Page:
Tuesday, April 17, 2018
Today the Supreme Court issued its decision in Wilson v. Sellers, covered earlier here. The Court splits 6-3 over the proper standard for assessing unexplained state court decisions in the context of federal habeas proceedings. Justice Breyer writes the majority opinion, joined by Chief Justice Roberts and Justices Kennedy, Ginsburg, Sotomayor, and Kagan. Justice Gorsuch writes a dissenting opinion, joined by Justices Thomas and Alito.
Justice Breyer’s majority opinion begins:
The Antiterrorism and Effective Death Penalty Act of 1996 (AEDPA) requires a prisoner who challenges (in a federal habeas court) a matter “adjudicated on the merits in State court” to show that the relevant state-court “decision” (1) “was contrary to, or involved an unreasonable application of, clearly established Federal law,” or (2) “was based on an unreasonable determination of the facts in light of the evidence presented in the State court proceeding.” 28 U. S. C. §2254(d). Deciding whether a state court’s decision “involved” an unreasonable application of federal law or “was based on” an unreasonable determination of fact requires the federal habeas court to “train its attention on the particular reasons—both legal and factual—why state courts rejected a state prisoner’s federal claims,” Hittson v. Chatman, 576 U. S. ___, ___ (2015) (GINSBURG, J., concurring in denial of certiorari) (slip op., at 1), and to give appropriate deference to that decision, Harrington v. Richter, 562 U. S. 86, 101–102 (2011).
When the last state court to address the merits of the petitioner’s claims does not provide any reasons, however, this inquiry is “more difficult.” Here’s what federal the federal habeas court should do:
We hold that the federal court should “look through” the unexplained decision to the last related state-court decision that does provide a relevant rationale. It should then presume that the unexplained decision adopted the same reasoning. But the State may rebut the presumption by showing that the unexplained affirmance relied or most likely did rely on different grounds than the lower state court’s decision, such as alternative grounds for affirmance that were briefed or argued to the state supreme court or obvious in the record it reviewed.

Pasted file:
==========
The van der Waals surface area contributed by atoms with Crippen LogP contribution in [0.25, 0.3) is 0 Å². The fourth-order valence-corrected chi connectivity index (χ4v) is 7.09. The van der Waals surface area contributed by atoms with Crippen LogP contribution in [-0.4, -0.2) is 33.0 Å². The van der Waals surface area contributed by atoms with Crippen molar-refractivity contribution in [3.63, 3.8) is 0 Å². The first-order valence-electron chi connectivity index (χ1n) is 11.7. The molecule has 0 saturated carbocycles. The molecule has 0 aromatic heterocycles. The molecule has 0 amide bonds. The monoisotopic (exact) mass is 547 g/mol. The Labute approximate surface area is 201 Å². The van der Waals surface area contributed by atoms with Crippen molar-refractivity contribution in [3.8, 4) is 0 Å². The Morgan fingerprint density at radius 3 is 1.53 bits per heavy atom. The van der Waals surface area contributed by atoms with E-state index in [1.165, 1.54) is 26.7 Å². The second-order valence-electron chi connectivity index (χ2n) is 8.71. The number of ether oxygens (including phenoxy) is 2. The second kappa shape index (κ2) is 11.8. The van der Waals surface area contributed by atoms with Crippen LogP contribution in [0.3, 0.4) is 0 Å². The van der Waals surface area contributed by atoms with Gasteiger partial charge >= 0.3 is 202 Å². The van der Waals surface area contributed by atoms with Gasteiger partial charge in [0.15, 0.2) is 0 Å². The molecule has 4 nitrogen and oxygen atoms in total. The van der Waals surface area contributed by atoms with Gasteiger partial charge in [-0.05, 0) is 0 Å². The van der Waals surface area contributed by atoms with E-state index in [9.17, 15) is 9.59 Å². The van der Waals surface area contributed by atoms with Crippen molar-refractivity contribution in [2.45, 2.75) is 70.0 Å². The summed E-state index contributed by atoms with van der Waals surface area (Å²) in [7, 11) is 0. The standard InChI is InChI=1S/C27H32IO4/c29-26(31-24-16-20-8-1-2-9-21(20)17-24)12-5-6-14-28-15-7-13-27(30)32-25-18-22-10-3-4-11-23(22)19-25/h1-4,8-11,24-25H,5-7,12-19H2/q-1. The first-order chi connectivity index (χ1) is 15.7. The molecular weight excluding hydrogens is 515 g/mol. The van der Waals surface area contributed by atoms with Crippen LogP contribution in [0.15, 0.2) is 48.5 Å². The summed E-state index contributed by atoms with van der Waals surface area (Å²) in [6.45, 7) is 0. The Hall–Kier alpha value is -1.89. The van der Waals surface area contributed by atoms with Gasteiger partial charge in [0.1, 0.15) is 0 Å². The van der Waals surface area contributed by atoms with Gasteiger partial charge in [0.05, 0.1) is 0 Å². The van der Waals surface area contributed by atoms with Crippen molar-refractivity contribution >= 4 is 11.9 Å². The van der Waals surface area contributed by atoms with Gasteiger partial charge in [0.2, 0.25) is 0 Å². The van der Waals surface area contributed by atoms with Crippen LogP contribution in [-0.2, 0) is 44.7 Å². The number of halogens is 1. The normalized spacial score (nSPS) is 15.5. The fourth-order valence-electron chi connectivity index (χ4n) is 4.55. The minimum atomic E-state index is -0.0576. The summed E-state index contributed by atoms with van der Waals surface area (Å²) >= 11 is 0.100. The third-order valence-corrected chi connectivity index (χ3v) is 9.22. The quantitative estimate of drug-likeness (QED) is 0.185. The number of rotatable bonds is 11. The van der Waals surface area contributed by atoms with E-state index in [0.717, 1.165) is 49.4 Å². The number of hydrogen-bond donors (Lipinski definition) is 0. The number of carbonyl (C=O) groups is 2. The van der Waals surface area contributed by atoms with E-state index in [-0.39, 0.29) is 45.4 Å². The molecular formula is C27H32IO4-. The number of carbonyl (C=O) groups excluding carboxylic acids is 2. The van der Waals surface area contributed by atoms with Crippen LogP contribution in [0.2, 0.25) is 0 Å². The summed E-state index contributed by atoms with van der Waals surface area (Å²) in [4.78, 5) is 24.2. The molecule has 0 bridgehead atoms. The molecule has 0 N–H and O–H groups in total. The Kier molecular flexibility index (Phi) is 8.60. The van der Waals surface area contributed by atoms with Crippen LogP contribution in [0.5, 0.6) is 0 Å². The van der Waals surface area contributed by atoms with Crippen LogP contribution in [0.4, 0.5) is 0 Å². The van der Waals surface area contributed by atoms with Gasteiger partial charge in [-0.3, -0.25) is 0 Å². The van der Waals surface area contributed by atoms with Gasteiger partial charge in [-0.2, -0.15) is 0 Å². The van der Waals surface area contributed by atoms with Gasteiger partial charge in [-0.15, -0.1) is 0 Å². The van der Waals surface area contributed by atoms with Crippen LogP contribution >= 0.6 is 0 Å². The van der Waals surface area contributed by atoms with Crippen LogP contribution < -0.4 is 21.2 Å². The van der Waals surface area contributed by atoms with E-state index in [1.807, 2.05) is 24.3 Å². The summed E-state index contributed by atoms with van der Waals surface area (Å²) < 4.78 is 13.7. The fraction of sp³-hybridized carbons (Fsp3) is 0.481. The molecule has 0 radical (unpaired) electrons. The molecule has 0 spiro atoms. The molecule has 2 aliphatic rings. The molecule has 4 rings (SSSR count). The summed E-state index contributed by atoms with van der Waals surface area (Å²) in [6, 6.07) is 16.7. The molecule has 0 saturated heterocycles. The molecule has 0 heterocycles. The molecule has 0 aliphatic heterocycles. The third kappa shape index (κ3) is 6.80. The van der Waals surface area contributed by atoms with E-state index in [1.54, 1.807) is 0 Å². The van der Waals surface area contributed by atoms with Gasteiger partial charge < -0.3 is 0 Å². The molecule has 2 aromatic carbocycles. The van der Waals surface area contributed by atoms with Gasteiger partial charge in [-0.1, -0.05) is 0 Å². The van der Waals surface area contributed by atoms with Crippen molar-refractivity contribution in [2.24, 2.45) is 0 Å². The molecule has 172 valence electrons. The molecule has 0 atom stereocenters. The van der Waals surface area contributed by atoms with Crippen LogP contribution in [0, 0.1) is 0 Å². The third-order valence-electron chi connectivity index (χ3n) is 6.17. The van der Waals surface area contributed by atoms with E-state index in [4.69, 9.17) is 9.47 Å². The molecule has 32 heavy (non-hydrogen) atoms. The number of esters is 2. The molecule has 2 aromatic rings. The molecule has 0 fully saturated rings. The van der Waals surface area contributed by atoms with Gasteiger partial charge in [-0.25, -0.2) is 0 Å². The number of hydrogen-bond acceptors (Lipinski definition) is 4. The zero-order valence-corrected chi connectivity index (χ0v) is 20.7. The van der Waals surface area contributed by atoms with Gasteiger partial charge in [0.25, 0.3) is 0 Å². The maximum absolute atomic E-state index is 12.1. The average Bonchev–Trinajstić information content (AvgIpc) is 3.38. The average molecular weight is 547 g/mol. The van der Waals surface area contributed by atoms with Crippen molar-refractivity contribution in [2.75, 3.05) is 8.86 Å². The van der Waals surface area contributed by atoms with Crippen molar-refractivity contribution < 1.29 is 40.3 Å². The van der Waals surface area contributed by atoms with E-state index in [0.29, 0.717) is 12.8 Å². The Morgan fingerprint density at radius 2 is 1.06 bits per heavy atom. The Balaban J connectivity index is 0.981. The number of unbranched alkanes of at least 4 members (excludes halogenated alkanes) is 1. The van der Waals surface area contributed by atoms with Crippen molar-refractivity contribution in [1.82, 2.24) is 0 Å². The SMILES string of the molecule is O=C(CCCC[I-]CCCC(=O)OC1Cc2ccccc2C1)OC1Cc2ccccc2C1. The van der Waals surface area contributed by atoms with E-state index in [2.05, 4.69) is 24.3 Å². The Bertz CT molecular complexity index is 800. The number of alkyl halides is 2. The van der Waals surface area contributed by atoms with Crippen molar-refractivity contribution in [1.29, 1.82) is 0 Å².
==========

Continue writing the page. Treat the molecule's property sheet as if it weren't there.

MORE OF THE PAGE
This “look through” approach is different from the one urged by the State (and by the dissenters). That approach would have precluded federal habeas relief as long as a reasonable basis “could have supported” the state court’s rejection of the petitioner’s claims.
The big question going forward will be what is required to rebut the majority’s look-through presumption. One particular issue will be the extent to which the unreasonableness of the looked-through-to lower state court opinion will itself be a basis for rebutting the presumption that the highest state court adopted that same unreasonable reasoning. Justice Breyer indicates that “it is more likely that a state supreme court’s single word ‘affirm’ rests upon alternative grounds where the lower state court decision is unreasonable than, e.g., where the lower court rested on a state-law procedural ground” and that “the unreasonableness of the lower court’s decision itself provides some evidence that makes it less likely the state supreme court adopted the same reasoning.”
Justice Gorsuch’s dissent emphasizes this aspect of the majority opinion, calling it “welcome news of a sort.” He writes: “If, as the Court holds, the ‘look through’ presumption can be rebutted ‘where the lower state court decision is unreasonable,’ it’s hard to see what good it does.” It is not clear that the majority’s opinion goes as far as Justice Gorsuch suggests. But what will be sufficient to rebut the majority’s look-through presumption is likely to be a major issue in the wake of the Court’s decision.
Monday, April 16, 2018
Friday, April 13, 2018
Andrew Bradt and Zach Clopton have published their essay, MDL v. Trump: The Puzzle of Public Law in Multidistrict Litigation, 112 Nw. U. L. Rev. 905 (2018). Here’s the abstract:
Litigation against the Trump Administration has proliferated rapidly since the inauguration. As cases challenging executive actions, such as the “travel ban,” multiply in federal courts around the country, an important procedural question has so far not been considered—Should these sets of cases be consolidated in a single court under the Multidistrict Litigation Act? Multidistrict litigation, or MDL, has become one of the most prominent parts of federal litigation and offers substantial benefits by coordinating litigation pending in geographically dispersed federal courts. Arguably, those benefits would also accrue if “public law” cases were given MDL treatment. There also are some underappreciated strategic reasons why both plaintiffs and the government might want to invoke the MDL process in these cases—and we suspect that, sooner rather than later, one of these parties might give MDL a try.